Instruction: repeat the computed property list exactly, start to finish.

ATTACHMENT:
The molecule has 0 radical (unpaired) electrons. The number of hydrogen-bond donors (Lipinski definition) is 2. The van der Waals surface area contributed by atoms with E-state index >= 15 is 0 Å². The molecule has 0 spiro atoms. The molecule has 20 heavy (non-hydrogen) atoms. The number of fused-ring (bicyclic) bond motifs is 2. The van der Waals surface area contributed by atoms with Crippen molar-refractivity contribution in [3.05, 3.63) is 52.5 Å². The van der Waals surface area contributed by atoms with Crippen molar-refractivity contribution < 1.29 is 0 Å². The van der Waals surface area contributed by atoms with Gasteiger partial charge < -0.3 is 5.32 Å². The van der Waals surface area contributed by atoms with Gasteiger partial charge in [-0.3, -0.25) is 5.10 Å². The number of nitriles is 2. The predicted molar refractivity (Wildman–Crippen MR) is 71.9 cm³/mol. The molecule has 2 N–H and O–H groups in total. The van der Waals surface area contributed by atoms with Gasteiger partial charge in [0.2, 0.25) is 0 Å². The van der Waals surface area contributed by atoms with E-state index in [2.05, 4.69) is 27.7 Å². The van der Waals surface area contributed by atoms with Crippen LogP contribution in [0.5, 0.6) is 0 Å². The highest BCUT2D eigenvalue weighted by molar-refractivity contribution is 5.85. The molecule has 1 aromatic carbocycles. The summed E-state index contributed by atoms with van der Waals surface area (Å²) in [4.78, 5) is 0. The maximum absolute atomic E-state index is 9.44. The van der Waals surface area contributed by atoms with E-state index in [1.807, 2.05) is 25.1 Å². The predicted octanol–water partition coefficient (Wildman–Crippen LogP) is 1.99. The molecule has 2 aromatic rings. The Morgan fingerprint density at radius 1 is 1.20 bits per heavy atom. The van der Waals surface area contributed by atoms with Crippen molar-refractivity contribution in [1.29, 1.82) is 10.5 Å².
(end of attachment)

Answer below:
The molecule has 0 radical (unpaired) electrons. The number of hydrogen-bond donors (Lipinski definition) is 2. The van der Waals surface area contributed by atoms with E-state index >= 15 is 0 Å². The molecule has 0 spiro atoms. The molecule has 20 heavy (non-hydrogen) atoms. The number of fused-ring (bicyclic) bond motifs is 2. The van der Waals surface area contributed by atoms with Crippen molar-refractivity contribution in [3.05, 3.63) is 52.5 Å². The van der Waals surface area contributed by atoms with Crippen molar-refractivity contribution < 1.29 is 0 Å². The van der Waals surface area contributed by atoms with Gasteiger partial charge < -0.3 is 5.32 Å². The van der Waals surface area contributed by atoms with Gasteiger partial charge in [-0.3, -0.25) is 5.10 Å². The number of nitriles is 2. The predicted molar refractivity (Wildman–Crippen MR) is 71.9 cm³/mol. The molecule has 2 N–H and O–H groups in total. The van der Waals surface area contributed by atoms with Gasteiger partial charge in [0.2, 0.25) is 0 Å². The van der Waals surface area contributed by atoms with E-state index in [2.05, 4.69) is 27.7 Å². The van der Waals surface area contributed by atoms with Crippen LogP contribution in [0.5, 0.6) is 0 Å². The highest BCUT2D eigenvalue weighted by molar-refractivity contribution is 5.85. The molecule has 1 aromatic carbocycles. The summed E-state index contributed by atoms with van der Waals surface area (Å²) in [4.78, 5) is 0. The maximum absolute atomic E-state index is 9.44. The van der Waals surface area contributed by atoms with E-state index in [1.807, 2.05) is 25.1 Å². The predicted octanol–water partition coefficient (Wildman–Crippen LogP) is 1.99. The molecule has 2 aromatic rings. The Morgan fingerprint density at radius 1 is 1.20 bits per heavy atom. The van der Waals surface area contributed by atoms with Crippen molar-refractivity contribution in [1.29, 1.82) is 10.5 Å².